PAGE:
Last week, I went to two seperate events to celebrate Hinamatsuri, and had a really good time at both of them.
Firstly, my Japanese tutor took me to Akiu, a hot springs town about 15km away, where there was a display of different kinds of dolls and related things.
The traditional layout of a hinamatsuri display.
I can't remember the name of this instrument, but you played it kind of like a sideways harp.
There were lots of dolls made by local children. かわいいね？
All these were hand-made decorations, Each different thing has a different meaning.
For example, the prawn is a symbol of old age, because it is bent over like a very old person. You make one to add to your decoration to say that you hope you get so old that you are bent over like a prawn. Each to their own. Satisifyingly, though, I looked up the kanji for prawn(海老), and it means old person of the sea. It's things like this that make me love kanji (just don't get me started on the things that make me hate them).
I don't know what this symbolises. It's cute though.
My Japanese tutor (at the back) insisted on dressing me and Chou, another student, up like dolls. Aren't we beautiful?!
Cute children's puzzle
[Another photo that won't rotate (anyone else having this problem with random photos on blogger? Or anyone who can tell me how to fix it?)]
This is why I am scared of hiking in Japan.
Crane. The random blobs on the same tree are mochi, a Japanese rice cake. They are apparently made and then cooked over the Dontosai bonfire, then used to decorate things for hinamatsuri. It's apparently supposed to bring good luck.
Allegedly the fire at the bottom has been burning for 1500 years. Dubious, but I still wouldn't want to go anywhere near it with a cup of water.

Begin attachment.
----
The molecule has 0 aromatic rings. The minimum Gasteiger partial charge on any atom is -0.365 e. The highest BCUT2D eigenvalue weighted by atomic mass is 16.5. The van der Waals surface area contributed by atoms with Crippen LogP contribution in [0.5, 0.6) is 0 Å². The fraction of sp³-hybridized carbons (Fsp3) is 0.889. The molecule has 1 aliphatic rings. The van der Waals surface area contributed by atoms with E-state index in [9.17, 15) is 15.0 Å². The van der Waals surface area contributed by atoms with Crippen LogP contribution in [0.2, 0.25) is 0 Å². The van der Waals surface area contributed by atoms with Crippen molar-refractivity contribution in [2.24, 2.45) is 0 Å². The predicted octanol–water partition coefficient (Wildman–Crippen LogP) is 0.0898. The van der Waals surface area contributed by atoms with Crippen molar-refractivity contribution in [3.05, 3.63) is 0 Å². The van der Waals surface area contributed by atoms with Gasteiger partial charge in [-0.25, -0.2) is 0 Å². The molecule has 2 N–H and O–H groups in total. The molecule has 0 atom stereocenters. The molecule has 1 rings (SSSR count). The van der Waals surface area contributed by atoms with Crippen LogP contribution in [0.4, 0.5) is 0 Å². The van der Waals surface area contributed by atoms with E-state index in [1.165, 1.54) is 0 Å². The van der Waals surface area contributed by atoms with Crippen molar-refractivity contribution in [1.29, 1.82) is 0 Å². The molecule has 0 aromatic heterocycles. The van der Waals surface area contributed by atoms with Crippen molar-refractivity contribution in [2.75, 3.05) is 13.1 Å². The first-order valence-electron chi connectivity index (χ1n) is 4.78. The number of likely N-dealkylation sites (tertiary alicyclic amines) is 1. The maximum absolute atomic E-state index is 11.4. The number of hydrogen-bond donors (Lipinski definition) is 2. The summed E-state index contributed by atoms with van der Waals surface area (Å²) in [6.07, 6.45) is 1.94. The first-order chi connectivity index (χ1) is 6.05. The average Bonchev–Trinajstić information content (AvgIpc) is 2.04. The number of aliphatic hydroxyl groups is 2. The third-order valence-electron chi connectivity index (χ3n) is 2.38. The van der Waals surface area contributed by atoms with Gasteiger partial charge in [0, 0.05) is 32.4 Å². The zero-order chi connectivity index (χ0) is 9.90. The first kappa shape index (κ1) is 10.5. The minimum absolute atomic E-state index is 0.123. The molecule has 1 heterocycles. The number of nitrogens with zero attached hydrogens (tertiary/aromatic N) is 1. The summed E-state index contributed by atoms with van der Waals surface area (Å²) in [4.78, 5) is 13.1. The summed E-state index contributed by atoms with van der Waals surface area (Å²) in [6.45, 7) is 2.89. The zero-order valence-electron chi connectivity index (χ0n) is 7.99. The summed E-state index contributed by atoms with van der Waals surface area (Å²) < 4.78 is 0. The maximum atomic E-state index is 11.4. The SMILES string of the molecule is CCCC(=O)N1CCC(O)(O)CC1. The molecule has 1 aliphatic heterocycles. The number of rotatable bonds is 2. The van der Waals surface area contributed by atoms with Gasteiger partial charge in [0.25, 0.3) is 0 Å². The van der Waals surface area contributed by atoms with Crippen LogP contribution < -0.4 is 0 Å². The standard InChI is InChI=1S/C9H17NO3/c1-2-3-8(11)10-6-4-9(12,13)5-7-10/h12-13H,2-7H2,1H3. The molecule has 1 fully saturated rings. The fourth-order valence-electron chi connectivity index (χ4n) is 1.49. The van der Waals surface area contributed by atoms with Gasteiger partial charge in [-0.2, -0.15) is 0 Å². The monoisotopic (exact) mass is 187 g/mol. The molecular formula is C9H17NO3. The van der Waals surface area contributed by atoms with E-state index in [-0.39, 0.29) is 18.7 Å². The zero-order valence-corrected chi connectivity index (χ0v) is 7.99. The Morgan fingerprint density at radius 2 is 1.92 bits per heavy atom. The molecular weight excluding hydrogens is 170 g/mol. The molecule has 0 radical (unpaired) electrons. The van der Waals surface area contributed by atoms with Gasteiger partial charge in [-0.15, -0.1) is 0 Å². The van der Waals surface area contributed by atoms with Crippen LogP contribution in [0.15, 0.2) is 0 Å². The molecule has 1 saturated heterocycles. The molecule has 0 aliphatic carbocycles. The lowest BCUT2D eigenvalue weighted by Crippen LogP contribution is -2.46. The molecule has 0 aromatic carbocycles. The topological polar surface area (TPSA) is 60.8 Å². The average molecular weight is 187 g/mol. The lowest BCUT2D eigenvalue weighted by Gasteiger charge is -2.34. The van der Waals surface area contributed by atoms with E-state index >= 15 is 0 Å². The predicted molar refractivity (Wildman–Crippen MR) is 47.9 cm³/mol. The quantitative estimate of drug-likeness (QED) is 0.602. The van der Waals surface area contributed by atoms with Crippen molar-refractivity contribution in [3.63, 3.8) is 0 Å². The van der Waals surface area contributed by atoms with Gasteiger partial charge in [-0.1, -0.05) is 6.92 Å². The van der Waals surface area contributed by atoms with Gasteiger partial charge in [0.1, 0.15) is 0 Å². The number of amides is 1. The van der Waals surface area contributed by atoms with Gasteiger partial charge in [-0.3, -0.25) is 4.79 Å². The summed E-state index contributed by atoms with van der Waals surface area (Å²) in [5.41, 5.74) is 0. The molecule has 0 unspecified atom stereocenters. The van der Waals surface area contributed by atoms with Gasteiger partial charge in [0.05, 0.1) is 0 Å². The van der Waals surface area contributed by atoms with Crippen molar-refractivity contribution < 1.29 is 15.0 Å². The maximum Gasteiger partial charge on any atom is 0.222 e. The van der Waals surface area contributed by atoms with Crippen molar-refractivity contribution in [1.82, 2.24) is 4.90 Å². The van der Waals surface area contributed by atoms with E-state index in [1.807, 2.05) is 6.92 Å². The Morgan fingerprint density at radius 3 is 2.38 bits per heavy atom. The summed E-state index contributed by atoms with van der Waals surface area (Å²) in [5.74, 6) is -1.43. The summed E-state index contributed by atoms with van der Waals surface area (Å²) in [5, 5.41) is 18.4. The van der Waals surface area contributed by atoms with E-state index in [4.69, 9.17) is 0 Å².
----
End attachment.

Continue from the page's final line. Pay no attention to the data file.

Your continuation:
A traditional display of hinamatsuri dolls.
Then, the following weekend, I went to an event at the Sendai International Centre, to celebrate Hinamatsuri. A ¥300 ticket bought you 3 activities. Aside from the three I did (below), there was trying on kimonos and flower arranging.
Being me, I loved the origami the most. Isn't it pretty? I might have bought another ticket so I could make one of these to send to Mum too. And so I could teach myself properly how to make them. Hopefully I'll share the pattern with you all in my next post.
You could also participate in a (semi) traditional tea ceremony. I'm pretty sure traditionally you don't sit at a plastic chair and table and have the hot water dispensed out of a kettle, but they did make me mix everything in a very specific way, and eat my little cake in a certain way. Plus it was tasty so I'm not complaining!
I also tried to do some calligraphy. The lady running this was a bit bossy and precise, and got stressed at me getting it perfect. They're quite pretty though! The one on the left means love, and the other means beauty.
That concludes my fun Hinamatsuri times. A festival all about women and crafts is right up my street. Thanks, Japan!
Oh, and since it's February 22nd and this post is all about girls...HAPPY THINKING DAY to all the Girl Guides and Girl Scouts out there!
Also, on a totally random note, I learned from Rurousha that today is Cat Day in Japan. Love it.